Subsidy muddle hurts minority shareholders of oil PSUs

The subsidy burden has affected the valuations of state-run oil companies and consequently the interests of shareholders. The government must implement the recommendations of the Kirit Parikh Committee to completely decontrol prices of petrol and diesel immediately, as well as remove the burden from upstream companies

For the last so many years, in the name of subsidising petrol, diesel and domestic fuel like kerosene and gas for the people, the Government of India has been passing on a substantial part of the burden of oil subsidy to upstream oil companies, who have faithfully carried out the orders of their masters, by giving large discounts to downstream oil companies, thereby causing a deep dent in their profits year after year. The magnitude of the burden can be gauged from the following figures.

It can be seen from these figures that the upstream oil companies have been bearing a hefty burden of subsidy for the last several years just because the central government, which owns a majority shares in these companies, has been directing them to do so, apparently for the following reasons that have been described in the Kirit Parikh Committee report, 2010.

1. To protect poor consumers, so that they may afford kerosene for lighting which is necessary for those who do not have access to electricity.
2. To provide clean cooking fuels like LPG and kerosene at reasonable cost from the social and environmental angle.
3. To insulate the domestic economy from the volatility in petroleum prices in the world market.

Whatever is the rational for the subsidy, there is no reason to make upstream oil companies suffer in the bargain, as the sword of uncertainty already hangs over them, with the subsidy level changing with the change in international oil prices. In all fairness, the entire subsidy burden should have been met out of the budgetary resources of the government, as protecting the poor and the country's economy is primarily the responsibility of the central government and not that of the oil companies, which should be run purely on commercial lines, more so when they are part-owned by private individuals and institutions.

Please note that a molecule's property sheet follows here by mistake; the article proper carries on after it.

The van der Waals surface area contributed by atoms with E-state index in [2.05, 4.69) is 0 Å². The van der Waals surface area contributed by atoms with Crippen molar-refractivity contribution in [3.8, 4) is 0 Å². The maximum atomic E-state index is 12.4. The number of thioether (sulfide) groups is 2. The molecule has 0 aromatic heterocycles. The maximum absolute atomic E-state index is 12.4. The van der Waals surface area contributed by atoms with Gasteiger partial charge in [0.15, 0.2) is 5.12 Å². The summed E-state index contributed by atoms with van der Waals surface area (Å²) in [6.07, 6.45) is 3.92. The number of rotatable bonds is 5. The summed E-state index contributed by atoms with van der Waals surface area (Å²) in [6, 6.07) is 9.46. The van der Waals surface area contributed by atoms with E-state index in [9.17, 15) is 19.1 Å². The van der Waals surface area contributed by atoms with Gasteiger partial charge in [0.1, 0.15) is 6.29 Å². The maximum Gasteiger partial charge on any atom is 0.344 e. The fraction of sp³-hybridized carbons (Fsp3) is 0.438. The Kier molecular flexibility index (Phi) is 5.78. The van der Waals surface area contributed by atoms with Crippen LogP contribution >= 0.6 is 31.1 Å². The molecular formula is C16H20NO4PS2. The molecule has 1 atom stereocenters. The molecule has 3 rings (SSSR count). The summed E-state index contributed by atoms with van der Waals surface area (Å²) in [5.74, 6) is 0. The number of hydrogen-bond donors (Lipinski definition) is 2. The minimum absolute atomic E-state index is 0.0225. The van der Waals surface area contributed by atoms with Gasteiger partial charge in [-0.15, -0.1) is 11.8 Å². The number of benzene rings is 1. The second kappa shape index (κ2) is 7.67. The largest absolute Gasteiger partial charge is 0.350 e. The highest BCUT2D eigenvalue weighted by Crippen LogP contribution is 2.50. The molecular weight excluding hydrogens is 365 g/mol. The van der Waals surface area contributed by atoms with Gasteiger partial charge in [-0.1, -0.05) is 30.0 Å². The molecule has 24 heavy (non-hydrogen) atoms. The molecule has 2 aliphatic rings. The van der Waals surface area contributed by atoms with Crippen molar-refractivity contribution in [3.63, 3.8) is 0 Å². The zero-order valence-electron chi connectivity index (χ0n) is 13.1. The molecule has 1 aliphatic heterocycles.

The three upstream companies ONGC, Oil India and Gail were fully owned by the government till 2004. The government divested a part of the equity of Gail and ONGC in February and March 2004 and in Oil India in September 2009. The shareholding pattern of these three companies as on 31 March 2011 was as under.

Since these companies are no longer fully owned by the central government, the minority share holders of these companies too have suffered on account of this subsidy burden imposed on these companies and they continue to suffer for no fault of theirs. If this subsidy burden was not forced on these upstream companies, they would have been in much better financial health, declared much higher dividends, and their valuations in the stock market would have been much higher than what they are today.

The Kirit Parikh Committee, set up to suggest a viable and sustainable system of pricing of petroleum products, submitted its report on 2 February 2010, and recommended complete decontrol of petrol and diesel, but suggested continuation of subsidy on a much reduced scale for kerosene and LPG gas, as it is consumed by the poorer section of society. Unfortunately, the Committee did not feel it necessary to exempt upstream oil companies from the burden of subsidy and it recommended mopping up a portion of the incremental revenue accruing to ONGC and OIL India from production in those blocks, which were given by the government on nomination basis, much before the New Exploration Licensing Policy (NELP) introduced in    January 1999.